This release significantly improves usability on non-touch devices thanks to @onde2rock. @dengste dotted the i’s and crossed the t’s of natural light support by implementing an automatic setting for warmth. KOReader now also supports the Pocketbook Inkpad 3 (PB740). Last but not least, this release debuts an AppImage for Linux desktop computers.
Besides the emboldened introduction, there’s been a small change with big consequences. KOReader will now start in CoverBrowser view by default (#3834). If you want to change to a different view, choose the file browser menu (top left) →
Display mode →
NB Only the Kobo Aura One and the Kobo H2Ov2 support warmth. The new automatic warmth settings look like this:
So what is this “AppImage”?
Simply put, it’s a portable app for Linux, which has been a long-standing request (#1417). After you download the file, you’ll first need to allow it to run as a program. You can do so by right clicking in your file manager, choosing
Permissions and checking the box that reads
Allow this file to run as a program or something equivalent. If you prefer to use the terminal, run
chmod +x koreader-appimage-x86_64-linux-gnu-v2015.11-1644-ge39ed90_2018-04-09.AppImage.
The AppImage is a release version of what we KOReader developers call “the emulator.” It has existed since all the way back in 2011 to ease the development process. Until the past few weeks it didn’t have any of the regular desktop amenities, but I’ve added a few over the past weeks. The improvements include dragging and dropping a file onto the window to open it, a title that indicates the currently opened file, a basic albeit imperfect form of window resizing and a filechooser dialog accessible through Ctrl + O. For now the filechooser will only work if your system has Gtk3 installed.
Because the AppImage is built on top of the emulator, you can set default window sizes and DPI through the command line.
EMULATE_READER_W=2000 EMULATE_READER_H=1500 EMULATE_READER_DPI=180 ./koreader-appimage-x86_64-linux-gnu-v2015.11-1644-ge39ed90_2018-04-09.AppImage. You could also try out other debugging aids such as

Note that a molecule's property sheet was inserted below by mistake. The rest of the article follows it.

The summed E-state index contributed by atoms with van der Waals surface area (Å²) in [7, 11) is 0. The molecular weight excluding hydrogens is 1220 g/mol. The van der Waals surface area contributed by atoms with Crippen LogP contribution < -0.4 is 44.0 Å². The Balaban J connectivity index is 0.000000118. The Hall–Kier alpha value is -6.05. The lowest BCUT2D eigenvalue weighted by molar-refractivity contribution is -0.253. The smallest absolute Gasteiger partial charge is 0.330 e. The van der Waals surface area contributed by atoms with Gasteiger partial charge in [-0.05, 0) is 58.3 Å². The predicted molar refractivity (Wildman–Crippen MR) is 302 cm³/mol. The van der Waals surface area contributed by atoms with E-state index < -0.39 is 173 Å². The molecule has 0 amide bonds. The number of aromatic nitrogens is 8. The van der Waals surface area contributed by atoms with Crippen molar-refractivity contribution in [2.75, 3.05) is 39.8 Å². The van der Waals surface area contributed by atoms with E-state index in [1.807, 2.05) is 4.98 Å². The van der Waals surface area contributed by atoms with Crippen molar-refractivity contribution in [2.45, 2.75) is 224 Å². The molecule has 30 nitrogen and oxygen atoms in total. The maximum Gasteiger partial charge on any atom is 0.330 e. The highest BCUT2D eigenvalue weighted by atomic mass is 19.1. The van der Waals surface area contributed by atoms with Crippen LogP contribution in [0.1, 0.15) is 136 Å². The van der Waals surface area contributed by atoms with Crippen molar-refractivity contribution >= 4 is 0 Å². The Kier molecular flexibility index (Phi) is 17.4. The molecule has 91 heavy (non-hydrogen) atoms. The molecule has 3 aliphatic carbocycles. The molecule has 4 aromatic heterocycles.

EMULATE_READER_FLASH=100. There’s also another more practical use besides just reading documents: you could use the AppImage to verify whether a bug is specific to your device or if it’s inherent in the program.
All of the improvements I mentioned above, such as dragging a file onto the window, were merely part of making the emulator easier to use. There’s not much point to emulating the limitations of a Kindle or a Kobo if you’re just trying to figure out why a document crashed the program! But a better emulator is also a better desktop app. What actually pushed me over the edge into creating the AppImage, which was surprisingly easy in spite of the somewhat sprawling yet vague documentation, was @onde2rock‘s efforts to make the program properly usable on the Kindle 4NT and other older non-touch devices.
After the program became usable without touch, I thought it’d be a fun experiment to implement game controller support (#3819). The control scheme is depicted below, and you can use it in the AppImage. It’s currently equivalent to the functionality offered by the Kindle 4NT.
It might sound slightly odd, but it’s rather nice to just lean back with a gamepad while having some document on your screen. I implemented it as a half joking “wouldn’t it be cool if…” but it turned out to be a killer feature, at least to me. It’s what made me think that having KOReader easily available as a desktop app just might be a worthwhile endeavor.